Blood Embrace: The Hitchcock 9 at the Castro Theater
Summer is nigh, and to whet your appetite for the upcoming Silent Film Festival (July 19-21), the Castro Theater and the SFF are showing the Hitchcock 9, the British Film Institute’s series of nine recently restored silent films by the master of suspense. While some are significant mostly to completists bent on viewing every film in Hitchcock’s oevre, the series also includes classics such as Blackmail and The Lodger, which are required viewing for British film followers, silent movie aficionados, and Hitchcock fanciers alike.
The series opens with the silent version of Blackmail (1929), which Hitchcock simultaneously directed as a talkie. Although Hitchcock had only began his directing career 1923, Blackmail is a fully formed Hitch film complete with transference of guilt, significant objects (knife and glove), expressionistic lighting, and a climactic chase scene at a landmark location, here the British Museum of Art, as well as the first of many Hitchcock cameos that would follow in his career. Demonstrating the director’s growing mastery of the cinematic language, the first half of the film has very few intertitles, as Hitchcock confidently reveals the narrative through evocative compositions and lighting, unusual camera angles, and other filmic devices. Every scene is a gem, utilizing vignetting, mirrors, shadows, and camera movement to underscore plot points or to emphasize a character’s state of mind. At one point, after the heroine has wandered the streets in a dazed fugue, she spies a neon sign that subliminally changes from a cartoon of cocktail shaker to silhouette of a stabbing knife. In another scene, Hitchcock tightly frames three pairs of hands in a pantomimed exchange, followed by a tilt up to the characters’ faces, thus underscoring the trio’s fraught relationship. The film’s climax at the museum includes an iconographic shot of a man descending a rope next to a huge sculptural face, presaging the Mount Rushmore chase scene in North By Northwest. It’s pretty impressive to see the progress in visual and thematic style between earlier films in the BFI series and Blackmail, as Hitchcock demonstrates that he was well on his way to mastering the cinematic form.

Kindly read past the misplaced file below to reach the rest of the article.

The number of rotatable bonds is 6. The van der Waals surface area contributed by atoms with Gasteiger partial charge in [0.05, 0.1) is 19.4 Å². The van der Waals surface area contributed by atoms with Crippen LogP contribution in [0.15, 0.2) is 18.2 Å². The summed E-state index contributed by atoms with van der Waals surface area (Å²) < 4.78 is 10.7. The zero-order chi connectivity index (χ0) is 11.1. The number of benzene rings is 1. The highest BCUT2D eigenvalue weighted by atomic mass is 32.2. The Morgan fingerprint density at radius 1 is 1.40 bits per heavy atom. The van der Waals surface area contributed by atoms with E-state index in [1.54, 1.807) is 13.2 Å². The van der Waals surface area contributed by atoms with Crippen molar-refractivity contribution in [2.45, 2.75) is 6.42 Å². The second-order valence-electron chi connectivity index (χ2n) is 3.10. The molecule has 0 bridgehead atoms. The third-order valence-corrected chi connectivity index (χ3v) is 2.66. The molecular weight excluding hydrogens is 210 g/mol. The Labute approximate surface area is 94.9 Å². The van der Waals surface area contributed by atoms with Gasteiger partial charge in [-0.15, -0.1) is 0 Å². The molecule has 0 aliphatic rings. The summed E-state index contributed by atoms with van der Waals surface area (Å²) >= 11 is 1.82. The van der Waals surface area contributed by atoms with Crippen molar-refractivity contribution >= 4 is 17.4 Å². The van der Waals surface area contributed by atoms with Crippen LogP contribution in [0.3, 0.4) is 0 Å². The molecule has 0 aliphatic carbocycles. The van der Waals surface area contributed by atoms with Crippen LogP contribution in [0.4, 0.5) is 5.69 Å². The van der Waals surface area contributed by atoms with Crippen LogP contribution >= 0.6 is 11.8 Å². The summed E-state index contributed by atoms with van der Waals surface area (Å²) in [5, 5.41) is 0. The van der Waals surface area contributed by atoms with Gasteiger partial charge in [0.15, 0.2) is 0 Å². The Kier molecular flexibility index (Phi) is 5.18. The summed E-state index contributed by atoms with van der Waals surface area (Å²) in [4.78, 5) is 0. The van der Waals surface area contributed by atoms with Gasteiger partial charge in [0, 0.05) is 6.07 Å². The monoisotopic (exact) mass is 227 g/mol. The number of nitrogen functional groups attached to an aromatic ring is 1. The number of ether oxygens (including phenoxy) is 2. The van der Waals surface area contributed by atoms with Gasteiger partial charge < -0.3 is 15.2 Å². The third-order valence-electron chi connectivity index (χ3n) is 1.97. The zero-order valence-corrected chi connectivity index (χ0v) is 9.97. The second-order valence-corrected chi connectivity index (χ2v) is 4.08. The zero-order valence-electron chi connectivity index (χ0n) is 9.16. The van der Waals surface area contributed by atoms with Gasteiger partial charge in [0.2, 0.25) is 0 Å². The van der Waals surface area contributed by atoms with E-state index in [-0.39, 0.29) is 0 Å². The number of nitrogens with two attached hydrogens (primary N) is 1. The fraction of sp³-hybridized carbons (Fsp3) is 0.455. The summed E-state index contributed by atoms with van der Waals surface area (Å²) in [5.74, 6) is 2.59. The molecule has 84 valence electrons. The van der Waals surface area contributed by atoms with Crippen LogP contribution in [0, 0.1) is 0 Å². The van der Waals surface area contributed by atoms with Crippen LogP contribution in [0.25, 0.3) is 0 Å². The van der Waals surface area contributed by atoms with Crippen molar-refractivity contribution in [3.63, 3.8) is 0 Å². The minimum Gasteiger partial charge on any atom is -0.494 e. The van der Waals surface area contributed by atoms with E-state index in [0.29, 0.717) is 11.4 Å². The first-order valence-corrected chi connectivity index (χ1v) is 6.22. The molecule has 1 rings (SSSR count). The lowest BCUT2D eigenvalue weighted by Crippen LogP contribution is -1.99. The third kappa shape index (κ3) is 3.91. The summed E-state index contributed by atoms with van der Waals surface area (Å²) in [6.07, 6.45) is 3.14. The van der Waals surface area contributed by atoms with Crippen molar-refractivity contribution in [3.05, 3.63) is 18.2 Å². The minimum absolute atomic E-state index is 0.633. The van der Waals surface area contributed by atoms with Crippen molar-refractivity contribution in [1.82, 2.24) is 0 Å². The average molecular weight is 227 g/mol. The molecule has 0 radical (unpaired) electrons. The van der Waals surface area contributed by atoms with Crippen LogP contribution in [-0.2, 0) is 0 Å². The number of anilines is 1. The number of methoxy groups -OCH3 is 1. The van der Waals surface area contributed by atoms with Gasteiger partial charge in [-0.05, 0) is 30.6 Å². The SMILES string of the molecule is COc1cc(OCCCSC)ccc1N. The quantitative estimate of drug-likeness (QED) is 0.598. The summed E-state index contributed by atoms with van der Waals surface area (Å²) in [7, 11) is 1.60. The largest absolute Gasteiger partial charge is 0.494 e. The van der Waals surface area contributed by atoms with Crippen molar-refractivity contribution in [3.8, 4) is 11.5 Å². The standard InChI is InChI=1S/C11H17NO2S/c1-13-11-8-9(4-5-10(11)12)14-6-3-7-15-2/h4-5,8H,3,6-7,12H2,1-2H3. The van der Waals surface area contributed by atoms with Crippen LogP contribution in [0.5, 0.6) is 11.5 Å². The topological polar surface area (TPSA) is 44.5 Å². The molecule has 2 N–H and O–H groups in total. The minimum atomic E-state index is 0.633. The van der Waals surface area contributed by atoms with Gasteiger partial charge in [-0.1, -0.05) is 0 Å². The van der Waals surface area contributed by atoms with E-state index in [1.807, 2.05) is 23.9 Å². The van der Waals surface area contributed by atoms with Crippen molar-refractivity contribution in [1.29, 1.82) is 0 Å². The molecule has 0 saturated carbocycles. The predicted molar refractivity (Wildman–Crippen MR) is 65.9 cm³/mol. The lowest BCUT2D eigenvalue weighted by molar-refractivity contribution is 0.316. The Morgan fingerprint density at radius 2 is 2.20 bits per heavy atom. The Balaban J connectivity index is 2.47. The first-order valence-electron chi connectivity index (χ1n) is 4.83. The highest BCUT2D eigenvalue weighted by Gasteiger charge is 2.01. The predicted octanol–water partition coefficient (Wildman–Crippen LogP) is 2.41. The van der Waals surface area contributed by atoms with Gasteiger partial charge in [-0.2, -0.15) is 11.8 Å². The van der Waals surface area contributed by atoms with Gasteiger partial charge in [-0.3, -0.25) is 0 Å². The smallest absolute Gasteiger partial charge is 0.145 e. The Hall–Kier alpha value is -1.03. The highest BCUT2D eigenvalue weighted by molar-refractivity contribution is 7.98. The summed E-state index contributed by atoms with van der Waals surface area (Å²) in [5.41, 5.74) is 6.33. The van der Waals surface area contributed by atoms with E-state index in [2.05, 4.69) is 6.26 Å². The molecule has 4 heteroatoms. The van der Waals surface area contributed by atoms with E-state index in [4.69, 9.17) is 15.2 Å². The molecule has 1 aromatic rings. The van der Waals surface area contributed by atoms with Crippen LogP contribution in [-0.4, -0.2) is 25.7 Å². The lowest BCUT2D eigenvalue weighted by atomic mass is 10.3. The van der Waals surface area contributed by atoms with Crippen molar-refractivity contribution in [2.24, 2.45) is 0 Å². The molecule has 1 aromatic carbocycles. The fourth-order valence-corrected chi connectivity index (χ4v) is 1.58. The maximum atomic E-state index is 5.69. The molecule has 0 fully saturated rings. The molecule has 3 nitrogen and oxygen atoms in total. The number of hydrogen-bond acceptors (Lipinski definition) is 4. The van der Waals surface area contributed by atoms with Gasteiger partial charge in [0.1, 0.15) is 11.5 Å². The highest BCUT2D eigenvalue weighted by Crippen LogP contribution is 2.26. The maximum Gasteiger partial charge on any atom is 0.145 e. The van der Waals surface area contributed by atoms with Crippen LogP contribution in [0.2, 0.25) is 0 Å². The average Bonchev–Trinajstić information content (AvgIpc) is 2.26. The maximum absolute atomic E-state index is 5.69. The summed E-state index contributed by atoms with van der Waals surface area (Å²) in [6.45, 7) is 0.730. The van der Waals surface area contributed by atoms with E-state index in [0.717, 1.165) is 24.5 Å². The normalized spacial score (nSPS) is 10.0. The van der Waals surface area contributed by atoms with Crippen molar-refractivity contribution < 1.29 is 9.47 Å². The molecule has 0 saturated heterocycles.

The Ring (1927) includes more early Hitch shenanigans. The story involves a love triangle between two pugilists and a carny girl and the film also includes familiar Hitchcock motifs such as the significant object, here a heart-shaped arm bracelet, plus lots of fun camerawork, double-exposures, and other tricksy manuevers that foreshadow Hitchcock’s later cinematic virtuosity. Set in the world of carnivals and circus people, the milieu recalls Hitchcock’s midcentury classic, Strangers On A Train, with its fascination for the macabre underbelly of the amusement park. Also illustrating a theme that would reappear in Hitchcock’s later work, The Ring explores the all-consuming power of lust, passion, and jealousy as the two rivals pound on each other in the boxing ring, thus externalizing their overwhelming desire for the female object of their affections.
The series also includes more obscure work such as the rom-com Champagne, and the Noel Coward adaptation, Easy Virtue. As is standard for Silent Film Festival presentations, all screenings will include live accompaniment.
June 14-16, 2013